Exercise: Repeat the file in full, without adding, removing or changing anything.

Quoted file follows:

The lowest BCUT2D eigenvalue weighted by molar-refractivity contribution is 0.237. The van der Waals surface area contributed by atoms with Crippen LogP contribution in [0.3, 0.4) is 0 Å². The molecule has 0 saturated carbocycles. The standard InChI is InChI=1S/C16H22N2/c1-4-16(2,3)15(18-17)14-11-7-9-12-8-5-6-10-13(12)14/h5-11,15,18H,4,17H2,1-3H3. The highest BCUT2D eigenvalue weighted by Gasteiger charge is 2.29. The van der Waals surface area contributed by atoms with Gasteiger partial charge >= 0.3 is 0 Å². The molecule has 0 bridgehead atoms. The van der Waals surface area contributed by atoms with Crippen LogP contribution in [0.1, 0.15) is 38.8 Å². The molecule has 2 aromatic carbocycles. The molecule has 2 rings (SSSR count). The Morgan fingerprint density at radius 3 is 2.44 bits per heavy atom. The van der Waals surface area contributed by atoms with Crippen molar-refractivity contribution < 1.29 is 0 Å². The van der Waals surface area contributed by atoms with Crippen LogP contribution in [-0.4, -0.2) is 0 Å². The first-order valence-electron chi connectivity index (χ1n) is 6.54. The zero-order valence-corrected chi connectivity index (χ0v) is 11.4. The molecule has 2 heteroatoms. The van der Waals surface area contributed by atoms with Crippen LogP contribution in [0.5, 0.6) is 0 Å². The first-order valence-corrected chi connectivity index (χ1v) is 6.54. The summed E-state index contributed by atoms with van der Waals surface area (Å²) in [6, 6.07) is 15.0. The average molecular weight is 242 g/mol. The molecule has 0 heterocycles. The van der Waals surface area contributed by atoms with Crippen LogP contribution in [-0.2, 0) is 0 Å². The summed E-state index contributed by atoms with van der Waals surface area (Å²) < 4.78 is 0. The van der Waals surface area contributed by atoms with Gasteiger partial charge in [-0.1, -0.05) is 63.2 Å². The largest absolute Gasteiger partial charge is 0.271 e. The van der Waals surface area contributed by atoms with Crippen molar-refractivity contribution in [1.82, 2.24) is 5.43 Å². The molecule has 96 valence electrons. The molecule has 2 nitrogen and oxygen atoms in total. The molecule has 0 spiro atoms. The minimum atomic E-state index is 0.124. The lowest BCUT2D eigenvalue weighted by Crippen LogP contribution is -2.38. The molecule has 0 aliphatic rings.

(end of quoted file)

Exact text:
The lowest BCUT2D eigenvalue weighted by molar-refractivity contribution is 0.237. The van der Waals surface area contributed by atoms with Crippen LogP contribution in [0.3, 0.4) is 0 Å². The molecule has 0 saturated carbocycles. The standard InChI is InChI=1S/C16H22N2/c1-4-16(2,3)15(18-17)14-11-7-9-12-8-5-6-10-13(12)14/h5-11,15,18H,4,17H2,1-3H3. The highest BCUT2D eigenvalue weighted by Gasteiger charge is 2.29. The van der Waals surface area contributed by atoms with Gasteiger partial charge >= 0.3 is 0 Å². The molecule has 0 bridgehead atoms. The van der Waals surface area contributed by atoms with Crippen LogP contribution in [0.1, 0.15) is 38.8 Å². The molecule has 2 aromatic carbocycles. The molecule has 2 rings (SSSR count). The Morgan fingerprint density at radius 3 is 2.44 bits per heavy atom. The van der Waals surface area contributed by atoms with Crippen molar-refractivity contribution < 1.29 is 0 Å². The van der Waals surface area contributed by atoms with Crippen LogP contribution in [-0.4, -0.2) is 0 Å². The first-order valence-electron chi connectivity index (χ1n) is 6.54. The zero-order valence-corrected chi connectivity index (χ0v) is 11.4. The molecule has 2 heteroatoms. The van der Waals surface area contributed by atoms with Crippen LogP contribution in [0.5, 0.6) is 0 Å². The first-order valence-corrected chi connectivity index (χ1v) is 6.54. The summed E-state index contributed by atoms with van der Waals surface area (Å²) in [6, 6.07) is 15.0. The average molecular weight is 242 g/mol. The molecule has 0 heterocycles. The van der Waals surface area contributed by atoms with Crippen LogP contribution in [-0.2, 0) is 0 Å². The summed E-state index contributed by atoms with van der Waals surface area (Å²) < 4.78 is 0. The van der Waals surface area contributed by atoms with Gasteiger partial charge in [-0.1, -0.05) is 63.2 Å². The largest absolute Gasteiger partial charge is 0.271 e. The van der Waals surface area contributed by atoms with Crippen molar-refractivity contribution in [1.82, 2.24) is 5.43 Å². The molecule has 96 valence electrons. The molecule has 2 nitrogen and oxygen atoms in total. The molecule has 0 spiro atoms. The minimum atomic E-state index is 0.124. The lowest BCUT2D eigenvalue weighted by Crippen LogP contribution is -2.38. The molecule has 0 aliphatic rings.